Pseudomonas Aeruginosa Infection Lawsuit Filed Over Recalled EzriCare Artificial Tears Eye Drops

Lawsuit alleges contaminated eye drops caused a Pseudomonas aeruginosa infection and antibiotics did little to help fight off the treatment-resistant bacterial contamination

Following an EzriCare Artificial Tears recall issued earlier this month, a New Jersey woman has filed a Pseudomonas aeruginosa lawsuit alleging she developed a serious infection from bacteria that contaminated the popular eye drops.

The complaint (PDF) was brought by Carolyn Ward in the U.S. District Court District of New Jersey on February 11, indicating she was already susceptible to infection since she was recovering from radiation treatments due to eye cancer, and developed Pseudomonas aeruginosa infection symptoms only a few weeks after purchasing EzriCare Artificial Tears eye drops in August 2022.

The claim joins a growing number of eye drops recall lawsuits now being pursued against the manufacturer, including a mixture of both Pseudomonas aeruginosa infection lawsuits and class action claims brought on behalf of all consumers who purchased the recalled Artificial tears.

Learn More About

Eye Drops Recall Lawsuits

Lawyers are investigating EzriCare Artificial Tears eye infection lawsuits for individuals who experienced problems following use of recalled eye drops.


Ward is seeking damages from EzriCare, LLC, Ezrirx, LLC, Aru Pharma, Inc. and Walmart, Inc., where she purchased the contaminated eye drops.

According to the complaint, Ward is an eye cancer survivor who finished radiation therapy in 2022, which has left her immunocompromised and at high risk for infections. Ward states she purchased EzriCare’s Artificial Tears on August 10, 2022 to help with eye irritation symptoms caused by her treatments to beat eye cancer.

Within two weeks of using the EzriCare eye drops, Ward’s lawsuit indicates she began to experience itchy and unrelenting pain in her eyes. Her optometrist subsequently prescribed her antibiotics and a steroid, however, unbeknownst to Ward, she was battling an antibiotic resistant strain of Pseudomonas aeruginosa caused by the Artificial Tears, which did not subside from the use of the prescribed antibiotics or steroids.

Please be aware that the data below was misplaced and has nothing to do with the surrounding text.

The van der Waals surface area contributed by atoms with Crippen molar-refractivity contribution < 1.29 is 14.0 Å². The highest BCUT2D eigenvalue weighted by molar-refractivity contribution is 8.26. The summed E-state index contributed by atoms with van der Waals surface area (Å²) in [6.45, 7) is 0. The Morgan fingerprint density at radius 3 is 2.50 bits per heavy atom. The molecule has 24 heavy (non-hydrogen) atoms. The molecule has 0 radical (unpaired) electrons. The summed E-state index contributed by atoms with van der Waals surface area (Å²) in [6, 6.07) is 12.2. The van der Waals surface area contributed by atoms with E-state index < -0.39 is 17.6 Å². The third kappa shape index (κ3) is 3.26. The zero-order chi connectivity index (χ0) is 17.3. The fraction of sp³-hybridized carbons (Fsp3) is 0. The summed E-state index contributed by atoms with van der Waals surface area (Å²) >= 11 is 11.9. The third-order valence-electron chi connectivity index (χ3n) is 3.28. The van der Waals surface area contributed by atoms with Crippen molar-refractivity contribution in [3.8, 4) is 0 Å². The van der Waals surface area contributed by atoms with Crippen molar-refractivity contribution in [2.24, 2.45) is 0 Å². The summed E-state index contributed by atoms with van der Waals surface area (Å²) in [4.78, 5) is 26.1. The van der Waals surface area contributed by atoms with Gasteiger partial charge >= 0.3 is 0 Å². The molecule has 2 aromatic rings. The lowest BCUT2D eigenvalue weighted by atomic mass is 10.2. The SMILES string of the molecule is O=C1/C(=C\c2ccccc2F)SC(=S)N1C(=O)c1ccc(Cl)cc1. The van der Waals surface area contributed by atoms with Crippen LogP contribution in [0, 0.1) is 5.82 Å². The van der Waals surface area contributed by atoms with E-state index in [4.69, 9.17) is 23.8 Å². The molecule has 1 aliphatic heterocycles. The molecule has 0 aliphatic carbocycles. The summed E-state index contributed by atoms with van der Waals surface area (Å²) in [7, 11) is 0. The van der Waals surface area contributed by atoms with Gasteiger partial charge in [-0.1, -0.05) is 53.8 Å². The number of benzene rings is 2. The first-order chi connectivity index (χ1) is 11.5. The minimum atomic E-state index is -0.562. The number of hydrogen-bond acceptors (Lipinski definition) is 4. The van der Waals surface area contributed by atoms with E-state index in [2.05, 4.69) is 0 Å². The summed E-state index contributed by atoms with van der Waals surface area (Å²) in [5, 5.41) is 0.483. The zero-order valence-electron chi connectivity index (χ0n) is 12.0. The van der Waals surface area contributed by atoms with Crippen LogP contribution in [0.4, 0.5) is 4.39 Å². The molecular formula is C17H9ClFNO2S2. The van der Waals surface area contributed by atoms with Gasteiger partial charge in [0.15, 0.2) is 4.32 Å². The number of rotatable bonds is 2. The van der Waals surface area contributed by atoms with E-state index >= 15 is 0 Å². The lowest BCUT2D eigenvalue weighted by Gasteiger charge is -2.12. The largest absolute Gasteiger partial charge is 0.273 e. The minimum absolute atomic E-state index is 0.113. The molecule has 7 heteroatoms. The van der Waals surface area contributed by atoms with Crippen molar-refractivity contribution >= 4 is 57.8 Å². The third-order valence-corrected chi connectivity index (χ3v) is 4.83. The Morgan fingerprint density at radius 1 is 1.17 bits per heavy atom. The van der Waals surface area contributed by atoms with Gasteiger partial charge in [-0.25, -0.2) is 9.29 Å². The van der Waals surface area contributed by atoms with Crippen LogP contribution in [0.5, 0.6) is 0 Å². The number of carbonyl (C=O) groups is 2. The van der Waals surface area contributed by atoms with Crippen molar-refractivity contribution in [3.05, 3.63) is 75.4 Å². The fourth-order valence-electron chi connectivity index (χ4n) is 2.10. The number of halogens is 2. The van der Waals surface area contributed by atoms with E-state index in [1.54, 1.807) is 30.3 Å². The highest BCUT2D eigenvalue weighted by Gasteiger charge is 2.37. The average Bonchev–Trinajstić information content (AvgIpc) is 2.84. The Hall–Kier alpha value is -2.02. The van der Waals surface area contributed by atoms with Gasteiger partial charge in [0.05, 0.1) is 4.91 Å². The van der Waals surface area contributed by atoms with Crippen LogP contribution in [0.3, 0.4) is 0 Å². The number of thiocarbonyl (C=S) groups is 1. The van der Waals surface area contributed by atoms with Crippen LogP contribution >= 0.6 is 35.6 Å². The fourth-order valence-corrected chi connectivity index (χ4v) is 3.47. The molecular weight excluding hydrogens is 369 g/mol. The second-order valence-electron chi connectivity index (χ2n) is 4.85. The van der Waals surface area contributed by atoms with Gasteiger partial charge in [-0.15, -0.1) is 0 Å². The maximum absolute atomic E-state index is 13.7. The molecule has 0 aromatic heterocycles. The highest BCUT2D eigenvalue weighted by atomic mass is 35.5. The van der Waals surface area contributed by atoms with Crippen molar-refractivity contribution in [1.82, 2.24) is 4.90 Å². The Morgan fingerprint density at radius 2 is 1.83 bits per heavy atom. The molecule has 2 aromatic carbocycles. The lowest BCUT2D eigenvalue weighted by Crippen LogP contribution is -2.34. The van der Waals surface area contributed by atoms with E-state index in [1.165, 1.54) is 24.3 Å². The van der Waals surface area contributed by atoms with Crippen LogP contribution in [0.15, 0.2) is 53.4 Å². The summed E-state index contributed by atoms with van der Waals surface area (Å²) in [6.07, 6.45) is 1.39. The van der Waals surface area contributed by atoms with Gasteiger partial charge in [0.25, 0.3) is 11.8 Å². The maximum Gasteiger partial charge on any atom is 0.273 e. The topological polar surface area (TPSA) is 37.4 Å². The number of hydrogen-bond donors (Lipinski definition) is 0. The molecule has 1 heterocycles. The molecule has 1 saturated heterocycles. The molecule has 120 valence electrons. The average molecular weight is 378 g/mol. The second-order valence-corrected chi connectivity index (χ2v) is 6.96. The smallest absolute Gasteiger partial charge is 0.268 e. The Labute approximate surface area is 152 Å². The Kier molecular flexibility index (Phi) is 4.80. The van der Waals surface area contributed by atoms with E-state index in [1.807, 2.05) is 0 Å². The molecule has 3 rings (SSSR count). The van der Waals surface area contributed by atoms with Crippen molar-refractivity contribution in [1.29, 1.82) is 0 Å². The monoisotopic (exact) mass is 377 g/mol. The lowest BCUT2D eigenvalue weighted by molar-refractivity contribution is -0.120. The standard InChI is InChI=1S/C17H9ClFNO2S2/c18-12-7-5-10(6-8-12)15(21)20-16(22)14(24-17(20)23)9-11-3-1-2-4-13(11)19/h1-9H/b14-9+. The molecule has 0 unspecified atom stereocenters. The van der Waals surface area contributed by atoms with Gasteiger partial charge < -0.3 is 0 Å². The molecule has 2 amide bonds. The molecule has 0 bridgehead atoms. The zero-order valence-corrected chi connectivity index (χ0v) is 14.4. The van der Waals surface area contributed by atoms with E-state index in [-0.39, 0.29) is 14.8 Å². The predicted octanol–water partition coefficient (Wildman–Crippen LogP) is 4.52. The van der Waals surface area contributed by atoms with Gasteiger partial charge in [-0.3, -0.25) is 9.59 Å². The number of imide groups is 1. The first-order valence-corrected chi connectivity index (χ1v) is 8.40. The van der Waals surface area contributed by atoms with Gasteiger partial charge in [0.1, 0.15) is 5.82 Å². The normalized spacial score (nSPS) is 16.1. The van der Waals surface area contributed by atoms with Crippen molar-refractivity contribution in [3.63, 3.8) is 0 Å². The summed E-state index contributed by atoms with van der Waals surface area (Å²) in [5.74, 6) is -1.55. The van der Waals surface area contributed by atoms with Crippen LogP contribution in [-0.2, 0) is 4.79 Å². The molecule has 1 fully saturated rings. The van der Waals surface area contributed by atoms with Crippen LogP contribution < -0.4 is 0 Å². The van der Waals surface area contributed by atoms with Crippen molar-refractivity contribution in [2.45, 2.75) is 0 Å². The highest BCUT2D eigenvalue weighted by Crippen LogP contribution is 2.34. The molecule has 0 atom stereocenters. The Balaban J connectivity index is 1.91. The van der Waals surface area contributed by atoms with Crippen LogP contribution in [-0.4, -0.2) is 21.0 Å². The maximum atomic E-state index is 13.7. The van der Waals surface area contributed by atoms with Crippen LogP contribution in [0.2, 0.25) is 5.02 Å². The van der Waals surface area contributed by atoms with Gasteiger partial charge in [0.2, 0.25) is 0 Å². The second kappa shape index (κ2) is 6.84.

By the end of September, the infection had spread to her torso, abdomen, and back, which caused a large rash to form on her body. Ward’s lawsuit states that since antibiotics have done little to treat the infection, she continues to suffer from medical complications, and faces an uncertain future of medical complications.

The lawsuit brings claims of product liability, breach of warranty, negligence and negligence per se, demanding that the court award her a judgement against the Defendants for past and future economic and non-economic damages, and any other damages the court deems proper.

Lawyers Reviewing Eye Drop Infection Lawsuits

As the news about the recent eye drops recall continues to spread, it is expected that the number of Pseudomonas aeruginosa infection lawsuits over the recalled eye drops will be filed in the coming weeks and months.

Lawyers are actively investigating potential eye drop infection lawsuits against the manufacturers and distributors of EzriCare and Delsam Pharma’s eye drops for multiple injuries and side effects caused by the contamination, including;

  • Eye Infection
  • Partial Blindness
  • Permanent Blindness
  • Bloodstream Infection
  • Other injuries caused by the eye drops
Contact A Lawyer

Did You Have a Pseudomonas Aeruginosa Infection Lawsuit?

If you or a loved one were hospitalized due to an infection after use of contaminated eye drops, financial compensation may be available through a Pseudomonas aeruginosa lawsuit settlement.



"*" indicates required fields

Share Your Comments

I authorize the above comments be posted on this page*

Have Your Comments Reviewed by a Lawyer

Provide additional contact information if you want an attorney to review your comments and contact you about a potential case. This information will not be published.

NOTE: Providing information for review by an attorney does not form an attorney-client relationship.

This field is for validation purposes and should be left unchanged.

More Top Stories